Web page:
Pulmonary Fellowship Training
The research portion of the fellowship provides fellows with the opportunity to pursue many different avenues of research, including basic science, translational, and epidemiological research. On the basic science level, our faculty are pioneers in the areas of stem cell biology, developmental biology, matrix biology/interstitial lung disease, pulmonary immunology, pulmonary endothelial cell/vascular research, and through our affiliation with the Framingham cohort study, genetic and clinical epidemiological investigation of lung disease. There are many areas of clinical expertise coupled with research programs, which offer fellows research projects of a translational nature. These include, but are not limited to lung cancer, asthma, sarcoidosis, tuberculosis, pulmonary vascular disease, sarcoidosis and amyloidosis. Finally, there is an active pulmonary epidemiology group, which is uniquely positioned with access to the Framingham database to answer fundamental questions related to airway disease (COPD and asthma) and sleep medicine.
Helping fellows make a successful transition from the clinical to the research portion of fellowship is one of the most important functions of our training-program. An active discussion is initiated during the 1st year to help identify a suitable research mentor and project that will commence in the second year. To help with this process, fellows are provided a summary of potential projects and are guided by appointed faculty advisors. The research fellowship is based on a four-year fellowship with protected time in the laboratory for fellows wishing to pursue a career in research.
During the research years, clinical time is limited to allow immersion in the laboratory or clinical research arena, giving fellows ample opportunity to develop scholarly pursuits in the field of choice. Some fellows opt to supplement their research experience by taking graduate level courses in molecular biology, bioinformatics, public health, statistics, etc. These courses are offered at Boston University, without charge.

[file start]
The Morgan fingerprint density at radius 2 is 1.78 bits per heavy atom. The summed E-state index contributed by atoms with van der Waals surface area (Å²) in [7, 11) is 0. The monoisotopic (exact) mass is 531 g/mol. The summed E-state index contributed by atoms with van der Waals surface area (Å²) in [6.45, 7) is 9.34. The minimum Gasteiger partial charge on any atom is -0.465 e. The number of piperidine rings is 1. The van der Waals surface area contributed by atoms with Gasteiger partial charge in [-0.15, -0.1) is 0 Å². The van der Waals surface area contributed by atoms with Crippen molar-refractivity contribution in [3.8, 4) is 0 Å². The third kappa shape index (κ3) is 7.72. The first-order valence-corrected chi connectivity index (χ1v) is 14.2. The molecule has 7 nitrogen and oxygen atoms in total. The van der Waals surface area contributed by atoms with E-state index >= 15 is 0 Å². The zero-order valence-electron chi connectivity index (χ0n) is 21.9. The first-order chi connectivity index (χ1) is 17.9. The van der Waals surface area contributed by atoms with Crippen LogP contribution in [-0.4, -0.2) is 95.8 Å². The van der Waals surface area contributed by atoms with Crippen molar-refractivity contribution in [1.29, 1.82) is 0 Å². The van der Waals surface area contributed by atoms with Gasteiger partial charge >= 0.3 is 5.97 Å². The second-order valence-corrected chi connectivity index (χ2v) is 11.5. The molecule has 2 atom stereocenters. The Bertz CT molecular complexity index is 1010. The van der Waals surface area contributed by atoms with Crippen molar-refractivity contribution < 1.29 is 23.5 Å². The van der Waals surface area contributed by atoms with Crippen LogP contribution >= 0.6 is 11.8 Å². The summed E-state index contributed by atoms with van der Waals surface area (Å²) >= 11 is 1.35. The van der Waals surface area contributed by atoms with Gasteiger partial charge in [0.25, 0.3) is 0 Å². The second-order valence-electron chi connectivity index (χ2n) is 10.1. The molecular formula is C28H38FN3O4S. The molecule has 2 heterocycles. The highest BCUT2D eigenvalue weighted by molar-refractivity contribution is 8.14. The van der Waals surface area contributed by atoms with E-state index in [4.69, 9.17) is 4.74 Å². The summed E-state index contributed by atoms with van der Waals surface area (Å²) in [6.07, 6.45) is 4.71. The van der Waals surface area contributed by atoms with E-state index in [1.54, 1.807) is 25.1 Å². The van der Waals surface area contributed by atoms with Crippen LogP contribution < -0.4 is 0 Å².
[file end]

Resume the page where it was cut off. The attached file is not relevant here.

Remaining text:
At the beginning of the second year, fellows participate in a laboratory course conducted by the members of the pulmonary research and ancillary medical school staff. This intense 3-week course is designed to facilitate and support the entry of fellows into research. The course consists of didactic sessions interspersed with lab practicums. Topics covered during this course include DNA isolation and analysis, gene cloning, RNA isolation and analysis, microarray technology, quantitative and RT-PCR, in-situ hybridization, cell culture techniques, immunohistochemistry, protein isolation, proteomics, transgenic and knockout mice, signal transduction, ethics, lab safety, how to design a clinical study, basics of epidemiology, and beginning statistics.